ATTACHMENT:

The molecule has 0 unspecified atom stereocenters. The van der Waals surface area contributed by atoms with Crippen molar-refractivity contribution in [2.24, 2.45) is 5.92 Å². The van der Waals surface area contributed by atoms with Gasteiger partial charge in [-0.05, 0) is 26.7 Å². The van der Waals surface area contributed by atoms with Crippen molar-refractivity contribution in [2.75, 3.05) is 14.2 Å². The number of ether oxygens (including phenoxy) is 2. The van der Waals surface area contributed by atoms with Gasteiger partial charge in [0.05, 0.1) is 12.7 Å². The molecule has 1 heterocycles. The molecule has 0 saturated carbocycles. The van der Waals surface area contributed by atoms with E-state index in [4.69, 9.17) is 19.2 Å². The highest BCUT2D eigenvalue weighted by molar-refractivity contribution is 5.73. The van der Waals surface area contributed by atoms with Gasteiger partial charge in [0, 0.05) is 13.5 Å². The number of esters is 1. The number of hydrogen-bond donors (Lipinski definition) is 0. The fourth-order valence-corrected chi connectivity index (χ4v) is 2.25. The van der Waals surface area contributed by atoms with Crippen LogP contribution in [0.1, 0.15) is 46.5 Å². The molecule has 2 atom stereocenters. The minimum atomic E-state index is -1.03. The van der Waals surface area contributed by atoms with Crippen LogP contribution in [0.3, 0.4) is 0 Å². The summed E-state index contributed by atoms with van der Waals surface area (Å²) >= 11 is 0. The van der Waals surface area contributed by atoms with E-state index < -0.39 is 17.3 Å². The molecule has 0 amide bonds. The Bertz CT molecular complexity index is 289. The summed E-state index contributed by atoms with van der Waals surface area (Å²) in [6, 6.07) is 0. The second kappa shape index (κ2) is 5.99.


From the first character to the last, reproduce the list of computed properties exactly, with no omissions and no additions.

The molecule has 0 unspecified atom stereocenters. The van der Waals surface area contributed by atoms with Crippen molar-refractivity contribution in [2.24, 2.45) is 5.92 Å². The van der Waals surface area contributed by atoms with Gasteiger partial charge in [-0.05, 0) is 26.7 Å². The van der Waals surface area contributed by atoms with Crippen molar-refractivity contribution in [2.75, 3.05) is 14.2 Å². The number of ether oxygens (including phenoxy) is 2. The van der Waals surface area contributed by atoms with Gasteiger partial charge in [0.05, 0.1) is 12.7 Å². The molecule has 1 heterocycles. The molecule has 0 saturated carbocycles. The van der Waals surface area contributed by atoms with E-state index in [4.69, 9.17) is 19.2 Å². The highest BCUT2D eigenvalue weighted by molar-refractivity contribution is 5.73. The van der Waals surface area contributed by atoms with Gasteiger partial charge in [0, 0.05) is 13.5 Å². The number of esters is 1. The number of hydrogen-bond donors (Lipinski definition) is 0. The fourth-order valence-corrected chi connectivity index (χ4v) is 2.25. The van der Waals surface area contributed by atoms with Crippen LogP contribution in [0.1, 0.15) is 46.5 Å². The molecule has 2 atom stereocenters. The minimum atomic E-state index is -1.03. The van der Waals surface area contributed by atoms with Crippen LogP contribution in [0.3, 0.4) is 0 Å². The summed E-state index contributed by atoms with van der Waals surface area (Å²) >= 11 is 0. The van der Waals surface area contributed by atoms with E-state index < -0.39 is 17.3 Å². The molecule has 0 amide bonds. The Bertz CT molecular complexity index is 289. The summed E-state index contributed by atoms with van der Waals surface area (Å²) in [6, 6.07) is 0. The second kappa shape index (κ2) is 5.99.